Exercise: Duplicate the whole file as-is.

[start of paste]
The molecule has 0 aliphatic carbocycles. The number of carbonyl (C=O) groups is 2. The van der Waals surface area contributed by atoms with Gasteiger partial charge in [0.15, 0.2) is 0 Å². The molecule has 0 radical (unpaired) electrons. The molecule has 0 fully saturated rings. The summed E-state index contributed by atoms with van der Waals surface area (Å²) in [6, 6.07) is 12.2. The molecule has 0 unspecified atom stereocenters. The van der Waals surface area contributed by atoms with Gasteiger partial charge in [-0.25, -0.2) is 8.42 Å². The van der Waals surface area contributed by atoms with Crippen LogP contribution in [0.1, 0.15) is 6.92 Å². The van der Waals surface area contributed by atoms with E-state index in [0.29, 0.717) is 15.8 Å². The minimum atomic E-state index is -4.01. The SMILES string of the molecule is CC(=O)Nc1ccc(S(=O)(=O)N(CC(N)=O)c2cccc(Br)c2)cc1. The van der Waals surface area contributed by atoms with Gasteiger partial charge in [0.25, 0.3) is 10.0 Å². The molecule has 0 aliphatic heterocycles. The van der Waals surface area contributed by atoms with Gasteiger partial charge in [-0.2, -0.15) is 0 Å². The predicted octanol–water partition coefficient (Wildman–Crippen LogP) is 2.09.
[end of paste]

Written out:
The molecule has 0 aliphatic carbocycles. The number of carbonyl (C=O) groups is 2. The van der Waals surface area contributed by atoms with Gasteiger partial charge in [0.15, 0.2) is 0 Å². The molecule has 0 radical (unpaired) electrons. The molecule has 0 fully saturated rings. The summed E-state index contributed by atoms with van der Waals surface area (Å²) in [6, 6.07) is 12.2. The molecule has 0 unspecified atom stereocenters. The van der Waals surface area contributed by atoms with Gasteiger partial charge in [-0.25, -0.2) is 8.42 Å². The van der Waals surface area contributed by atoms with Crippen LogP contribution in [0.1, 0.15) is 6.92 Å². The van der Waals surface area contributed by atoms with E-state index in [0.29, 0.717) is 15.8 Å². The minimum atomic E-state index is -4.01. The SMILES string of the molecule is CC(=O)Nc1ccc(S(=O)(=O)N(CC(N)=O)c2cccc(Br)c2)cc1. The van der Waals surface area contributed by atoms with Gasteiger partial charge in [0.25, 0.3) is 10.0 Å². The molecule has 0 aliphatic heterocycles. The van der Waals surface area contributed by atoms with Gasteiger partial charge in [-0.2, -0.15) is 0 Å². The predicted octanol–water partition coefficient (Wildman–Crippen LogP) is 2.09.